|Evidence from household surveys for measuring coverage of newborn care practices|
||Deborah Sitrin, Jamie Perin, Lara ME Vaz, Liliana Carvajal-Aguirre, Shane M Khan, Joy Fishel, and Agbessi Amouzou
||Journal of Global Health, 7(2): 020503; DOI: 10.7189/jogh.07.020503
Multiple Asian Countries
||Background Aside from breastfeeding, there are little data on use of
essential newborn care practices, such as thermal protection and hygienic
cord care, in high mortality countries. These practices have not
typically been measured in national household surveys, often the main
source for coverage data in these settings. The Every Newborn Action
Plan proposed early breastfeeding as a tracer for essential newborn care
due to data availability and evidence for the benefits of breastfeeding.
In the past decade, a few national surveys have added questions on
other practices, presenting an opportunity to assess the performance
of early breastfeeding initiation as a tracer indicator.
Methods We identified twelve national surveys between 2005–2014
that included at least one indicator for immediate newborn care in addition
to breastfeeding. Because question wording and reference populations
varied, we standardized data to the extent possible to estimate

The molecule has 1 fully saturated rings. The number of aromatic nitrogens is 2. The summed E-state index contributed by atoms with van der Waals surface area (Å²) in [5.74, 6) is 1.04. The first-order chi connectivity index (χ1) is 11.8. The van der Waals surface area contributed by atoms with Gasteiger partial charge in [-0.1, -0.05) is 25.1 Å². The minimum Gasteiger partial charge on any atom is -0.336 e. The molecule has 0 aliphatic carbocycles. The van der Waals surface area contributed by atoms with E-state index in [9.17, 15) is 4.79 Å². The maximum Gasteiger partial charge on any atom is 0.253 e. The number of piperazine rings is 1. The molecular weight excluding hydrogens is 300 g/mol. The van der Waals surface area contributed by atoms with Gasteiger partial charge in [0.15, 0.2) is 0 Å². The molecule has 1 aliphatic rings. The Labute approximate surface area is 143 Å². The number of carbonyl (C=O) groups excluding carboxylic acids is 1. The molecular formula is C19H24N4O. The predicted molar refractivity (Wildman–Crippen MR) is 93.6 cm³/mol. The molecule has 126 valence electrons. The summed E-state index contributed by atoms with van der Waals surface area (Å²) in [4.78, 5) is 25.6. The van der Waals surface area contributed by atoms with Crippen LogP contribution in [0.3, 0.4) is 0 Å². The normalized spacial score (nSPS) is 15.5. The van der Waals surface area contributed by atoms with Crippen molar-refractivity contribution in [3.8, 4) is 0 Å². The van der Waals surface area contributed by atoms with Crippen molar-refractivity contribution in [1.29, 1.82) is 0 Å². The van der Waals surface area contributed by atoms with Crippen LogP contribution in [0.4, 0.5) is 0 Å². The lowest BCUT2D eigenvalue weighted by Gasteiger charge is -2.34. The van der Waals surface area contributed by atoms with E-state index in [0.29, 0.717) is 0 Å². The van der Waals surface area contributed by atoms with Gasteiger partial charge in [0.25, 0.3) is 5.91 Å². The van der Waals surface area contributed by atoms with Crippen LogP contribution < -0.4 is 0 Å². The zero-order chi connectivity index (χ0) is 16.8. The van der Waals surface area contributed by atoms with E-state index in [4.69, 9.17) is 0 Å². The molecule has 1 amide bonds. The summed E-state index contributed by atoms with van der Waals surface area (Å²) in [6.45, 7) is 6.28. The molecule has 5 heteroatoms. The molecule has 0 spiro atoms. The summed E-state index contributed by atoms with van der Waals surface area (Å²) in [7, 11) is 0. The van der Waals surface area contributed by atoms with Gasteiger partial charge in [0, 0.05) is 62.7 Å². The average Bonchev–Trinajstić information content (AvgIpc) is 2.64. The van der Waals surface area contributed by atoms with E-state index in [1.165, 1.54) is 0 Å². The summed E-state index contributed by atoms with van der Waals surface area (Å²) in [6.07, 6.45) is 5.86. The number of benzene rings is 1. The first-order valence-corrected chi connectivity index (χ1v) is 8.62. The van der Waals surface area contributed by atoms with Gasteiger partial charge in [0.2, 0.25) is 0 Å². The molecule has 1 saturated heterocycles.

coverage of newborn care practices, accounting for strata and multistage
survey design. We assessed early breastfeeding as a tracer by: 1)
examining associations with other indicators using Pearson correlations;
and 2) stratifying by early breastfeeding to determine differences
in coverage of other practices for initiators vs non–initiators in each
survey, then pooling across surveys for a meta–analysis, using the inverse
standard error as the weight for each observation.
Findings Associations between pairs of coverage indicators are generally
weak, including those with breastfeeding. The exception is drying
and wrapping, which have the strongest association of any two interventions
in all five surveys where measured; estimated correlations for
this range from 0.47 in Bangladesh’s 2007 DHS to 0.83 in Nepal’s 2006
DHS. The contrast in coverage for other practices by early breastfeeding
is generally small; the greatest absolute difference was 6.7%, between
coverage of immediate drying for newborns breastfed early compared
to those who were not.
Conclusions Early initiation of breastfeeding is not a high performing
tracer indicator for essential newborn care practices measured in previous
national surveys. To have informative data on whether newborns are
getting life–saving services, standardized questions about specific practices,
in addition to breastfeeding initiation, need to be added to surveys.